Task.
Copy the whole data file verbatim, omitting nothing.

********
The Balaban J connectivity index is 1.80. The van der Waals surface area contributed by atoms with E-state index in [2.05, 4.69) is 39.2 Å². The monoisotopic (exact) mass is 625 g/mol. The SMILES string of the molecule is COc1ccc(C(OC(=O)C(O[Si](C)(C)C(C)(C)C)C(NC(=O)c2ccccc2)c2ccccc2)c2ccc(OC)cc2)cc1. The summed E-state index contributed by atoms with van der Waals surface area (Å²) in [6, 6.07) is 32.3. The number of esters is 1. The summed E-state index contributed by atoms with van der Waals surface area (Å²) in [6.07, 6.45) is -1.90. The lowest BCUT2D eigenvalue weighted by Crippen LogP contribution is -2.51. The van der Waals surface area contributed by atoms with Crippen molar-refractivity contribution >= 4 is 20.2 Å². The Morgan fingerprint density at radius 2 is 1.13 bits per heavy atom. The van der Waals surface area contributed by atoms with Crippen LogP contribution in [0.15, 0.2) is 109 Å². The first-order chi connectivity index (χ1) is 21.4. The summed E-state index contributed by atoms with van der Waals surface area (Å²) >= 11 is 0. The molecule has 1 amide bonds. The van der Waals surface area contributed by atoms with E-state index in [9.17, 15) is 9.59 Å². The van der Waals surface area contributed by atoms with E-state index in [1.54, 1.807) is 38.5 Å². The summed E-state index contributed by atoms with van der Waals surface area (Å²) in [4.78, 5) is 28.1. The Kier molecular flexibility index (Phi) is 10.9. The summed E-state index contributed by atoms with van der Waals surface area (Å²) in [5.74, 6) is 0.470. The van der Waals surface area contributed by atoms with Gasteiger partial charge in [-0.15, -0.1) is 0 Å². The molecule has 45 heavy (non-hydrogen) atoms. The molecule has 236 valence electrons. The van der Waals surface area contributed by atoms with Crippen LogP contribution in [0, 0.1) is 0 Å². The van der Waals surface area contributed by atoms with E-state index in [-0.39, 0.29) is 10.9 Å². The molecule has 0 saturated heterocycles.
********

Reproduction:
The Balaban J connectivity index is 1.80. The van der Waals surface area contributed by atoms with E-state index in [2.05, 4.69) is 39.2 Å². The monoisotopic (exact) mass is 625 g/mol. The SMILES string of the molecule is COc1ccc(C(OC(=O)C(O[Si](C)(C)C(C)(C)C)C(NC(=O)c2ccccc2)c2ccccc2)c2ccc(OC)cc2)cc1. The summed E-state index contributed by atoms with van der Waals surface area (Å²) in [6, 6.07) is 32.3. The number of esters is 1. The summed E-state index contributed by atoms with van der Waals surface area (Å²) in [6.07, 6.45) is -1.90. The lowest BCUT2D eigenvalue weighted by Crippen LogP contribution is -2.51. The van der Waals surface area contributed by atoms with Crippen molar-refractivity contribution >= 4 is 20.2 Å². The Morgan fingerprint density at radius 2 is 1.13 bits per heavy atom. The van der Waals surface area contributed by atoms with Crippen LogP contribution in [0.15, 0.2) is 109 Å². The first-order chi connectivity index (χ1) is 21.4. The summed E-state index contributed by atoms with van der Waals surface area (Å²) >= 11 is 0. The molecule has 1 amide bonds. The van der Waals surface area contributed by atoms with E-state index in [9.17, 15) is 9.59 Å². The van der Waals surface area contributed by atoms with E-state index in [1.54, 1.807) is 38.5 Å². The summed E-state index contributed by atoms with van der Waals surface area (Å²) in [4.78, 5) is 28.1. The Kier molecular flexibility index (Phi) is 10.9. The summed E-state index contributed by atoms with van der Waals surface area (Å²) in [5.74, 6) is 0.470. The van der Waals surface area contributed by atoms with Gasteiger partial charge in [-0.15, -0.1) is 0 Å². The molecule has 45 heavy (non-hydrogen) atoms. The molecule has 236 valence electrons. The van der Waals surface area contributed by atoms with Crippen LogP contribution in [0, 0.1) is 0 Å². The van der Waals surface area contributed by atoms with E-state index in [-0.39, 0.29) is 10.9 Å². The molecule has 0 saturated heterocycles.